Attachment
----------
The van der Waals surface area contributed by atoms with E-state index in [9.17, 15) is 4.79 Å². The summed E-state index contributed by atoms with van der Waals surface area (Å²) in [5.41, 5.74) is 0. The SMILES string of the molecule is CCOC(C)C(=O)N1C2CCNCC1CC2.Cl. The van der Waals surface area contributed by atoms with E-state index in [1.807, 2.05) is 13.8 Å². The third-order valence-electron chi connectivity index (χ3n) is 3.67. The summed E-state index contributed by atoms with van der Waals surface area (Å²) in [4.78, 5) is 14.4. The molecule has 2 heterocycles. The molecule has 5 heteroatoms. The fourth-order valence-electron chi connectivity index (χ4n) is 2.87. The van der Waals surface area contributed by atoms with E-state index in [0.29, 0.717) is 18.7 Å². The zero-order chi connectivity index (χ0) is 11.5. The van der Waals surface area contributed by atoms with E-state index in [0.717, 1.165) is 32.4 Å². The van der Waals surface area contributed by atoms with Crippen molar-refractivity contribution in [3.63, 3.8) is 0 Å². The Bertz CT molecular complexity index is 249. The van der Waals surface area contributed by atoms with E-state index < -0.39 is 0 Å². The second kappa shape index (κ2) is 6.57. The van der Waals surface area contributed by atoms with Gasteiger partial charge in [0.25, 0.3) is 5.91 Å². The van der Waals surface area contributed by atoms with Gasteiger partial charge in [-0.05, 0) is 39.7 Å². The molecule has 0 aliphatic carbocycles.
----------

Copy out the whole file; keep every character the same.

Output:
The van der Waals surface area contributed by atoms with E-state index in [9.17, 15) is 4.79 Å². The summed E-state index contributed by atoms with van der Waals surface area (Å²) in [5.41, 5.74) is 0. The SMILES string of the molecule is CCOC(C)C(=O)N1C2CCNCC1CC2.Cl. The van der Waals surface area contributed by atoms with E-state index in [1.807, 2.05) is 13.8 Å². The third-order valence-electron chi connectivity index (χ3n) is 3.67. The summed E-state index contributed by atoms with van der Waals surface area (Å²) in [4.78, 5) is 14.4. The molecule has 2 heterocycles. The molecule has 5 heteroatoms. The fourth-order valence-electron chi connectivity index (χ4n) is 2.87. The van der Waals surface area contributed by atoms with E-state index in [0.29, 0.717) is 18.7 Å². The zero-order chi connectivity index (χ0) is 11.5. The van der Waals surface area contributed by atoms with E-state index in [0.717, 1.165) is 32.4 Å². The van der Waals surface area contributed by atoms with Crippen molar-refractivity contribution in [3.63, 3.8) is 0 Å². The Bertz CT molecular complexity index is 249. The van der Waals surface area contributed by atoms with E-state index < -0.39 is 0 Å². The second kappa shape index (κ2) is 6.57. The van der Waals surface area contributed by atoms with Gasteiger partial charge in [0.25, 0.3) is 5.91 Å². The van der Waals surface area contributed by atoms with Gasteiger partial charge in [-0.05, 0) is 39.7 Å². The molecule has 0 aliphatic carbocycles.